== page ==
How could this be? Small portions of a population going vegan will have negligible effects if the vast majority are increasing their meat consumption. This is true in Israel as it is in the US, Canada, UK, or really any country in the world with a vegan population. Vegans are routinely marketed the idea that going vegan will “save animals lives” and focusing on stats like vegan populations instead of per capita meat consumption are a result of those kinds of lies. Israel is just the latest example to show how absurd this is.
The narrative is also popular for other reasons. Many in the animal advocacy movement support Zionism and the State of Israel and the myth of vegan progress in Israel gives them leverage for this position. In broader terms though, Israel is currently the world stage for a larger conflict within animal advocacy between those who want to continue to push the primacy of “animal rights” above all else and the opposite side who want to place animal advocacy within a social justice context. If vegan progress in Israel is held up as the standard, then those same advocates have ammunition to shut out critiques of settler colonialism, white supremacy, ableism, transphobia, misogyny, etc within their own communities. As long as they can point to a growing vegan community, they can shrug off calls to build coalitions or interrogate oppression within a privileged movement. This is why a host of animal advocacy organizations and individuals who would otherwise not be in the same room together have come together in their support of the myth of vegan progress in Israel. Old wounds and battles over welfare/rights/abolition have given way in the community to this new one.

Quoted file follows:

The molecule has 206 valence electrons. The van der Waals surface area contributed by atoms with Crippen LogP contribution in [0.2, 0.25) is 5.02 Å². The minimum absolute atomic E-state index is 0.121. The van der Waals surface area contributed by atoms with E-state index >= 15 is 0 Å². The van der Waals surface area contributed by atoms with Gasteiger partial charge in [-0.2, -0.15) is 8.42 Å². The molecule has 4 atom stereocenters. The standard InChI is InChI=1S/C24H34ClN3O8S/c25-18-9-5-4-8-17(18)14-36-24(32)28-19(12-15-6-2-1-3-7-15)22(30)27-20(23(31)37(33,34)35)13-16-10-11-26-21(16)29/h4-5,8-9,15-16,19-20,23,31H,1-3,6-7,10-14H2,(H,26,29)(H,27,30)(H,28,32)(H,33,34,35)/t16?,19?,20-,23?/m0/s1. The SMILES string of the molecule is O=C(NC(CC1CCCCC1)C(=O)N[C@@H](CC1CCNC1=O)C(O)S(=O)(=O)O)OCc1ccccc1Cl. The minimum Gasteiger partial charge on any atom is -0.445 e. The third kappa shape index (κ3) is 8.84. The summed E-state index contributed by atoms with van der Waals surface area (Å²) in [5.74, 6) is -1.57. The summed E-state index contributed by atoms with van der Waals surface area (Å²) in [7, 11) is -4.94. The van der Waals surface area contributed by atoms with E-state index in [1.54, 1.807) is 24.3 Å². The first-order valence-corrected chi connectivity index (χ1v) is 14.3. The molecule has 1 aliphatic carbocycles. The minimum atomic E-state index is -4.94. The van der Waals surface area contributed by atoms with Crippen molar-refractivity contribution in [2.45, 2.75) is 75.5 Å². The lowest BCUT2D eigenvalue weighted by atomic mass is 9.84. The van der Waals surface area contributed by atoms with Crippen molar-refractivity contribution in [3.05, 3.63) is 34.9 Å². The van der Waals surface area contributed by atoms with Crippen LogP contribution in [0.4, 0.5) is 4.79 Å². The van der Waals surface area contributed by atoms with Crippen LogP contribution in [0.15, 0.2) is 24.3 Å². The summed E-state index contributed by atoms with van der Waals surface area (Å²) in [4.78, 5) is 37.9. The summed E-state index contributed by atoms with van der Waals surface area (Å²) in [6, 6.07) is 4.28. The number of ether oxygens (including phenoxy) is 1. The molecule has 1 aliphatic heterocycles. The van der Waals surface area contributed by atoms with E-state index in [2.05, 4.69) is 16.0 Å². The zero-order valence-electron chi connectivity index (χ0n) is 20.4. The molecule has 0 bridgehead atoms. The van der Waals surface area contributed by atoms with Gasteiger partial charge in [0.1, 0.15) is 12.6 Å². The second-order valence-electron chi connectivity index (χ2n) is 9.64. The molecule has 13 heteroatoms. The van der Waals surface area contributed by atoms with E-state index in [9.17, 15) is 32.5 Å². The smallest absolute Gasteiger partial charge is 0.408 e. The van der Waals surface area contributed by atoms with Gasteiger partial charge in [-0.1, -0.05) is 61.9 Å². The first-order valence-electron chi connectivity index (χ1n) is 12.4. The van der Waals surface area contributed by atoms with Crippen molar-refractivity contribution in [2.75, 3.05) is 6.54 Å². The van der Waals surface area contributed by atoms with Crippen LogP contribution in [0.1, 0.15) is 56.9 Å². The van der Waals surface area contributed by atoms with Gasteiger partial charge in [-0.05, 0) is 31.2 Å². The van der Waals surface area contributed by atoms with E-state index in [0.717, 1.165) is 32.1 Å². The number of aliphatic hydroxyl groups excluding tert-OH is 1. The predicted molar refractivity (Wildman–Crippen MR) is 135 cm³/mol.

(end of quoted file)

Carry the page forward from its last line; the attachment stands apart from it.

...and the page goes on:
What is lost in all of this? Actual progress for animals. While everyone was busy celebrating vegan progress in Israel meat consumption continues unabated. As 269life style activism was exported to North America via Direct Action Everywhere (dXe) and organizers toured North America holding up vegan progress in Israel as a model for activism – the same trends continue here. The struggle to create the largest, but most isolated and ineffective “vegan community” is a purely pointless one.
What of the “barbarians” in this myth of progress though? The Palestinians who face apartheid as a daily reality, who face wave after wave of military assault? Meat consumption in Palestine is clearly regulated as Israel controls the countries borders – but it is important to note that these uncivilized (unconquered) peoples eat 25kgs of meat per capita. An anomaly? Lebanon (43), Egypt (28), Jordan (46). The only country in the Middle East that comes anywhere close to Israel is Kuwait at (87). The majority of the region remains below the World average. At what point do we investigate the myth of vegan progress as Islamophobia?
If Israel is the “most vegan country in the world” then advocates should really begin to question just what veganism is and why it is important. If the term can so easily be co-opted to excuse human genocide and apartheid then maybe it is time to rethink our goals, strategies and effectiveness.
@dylanxpowell / email@example.com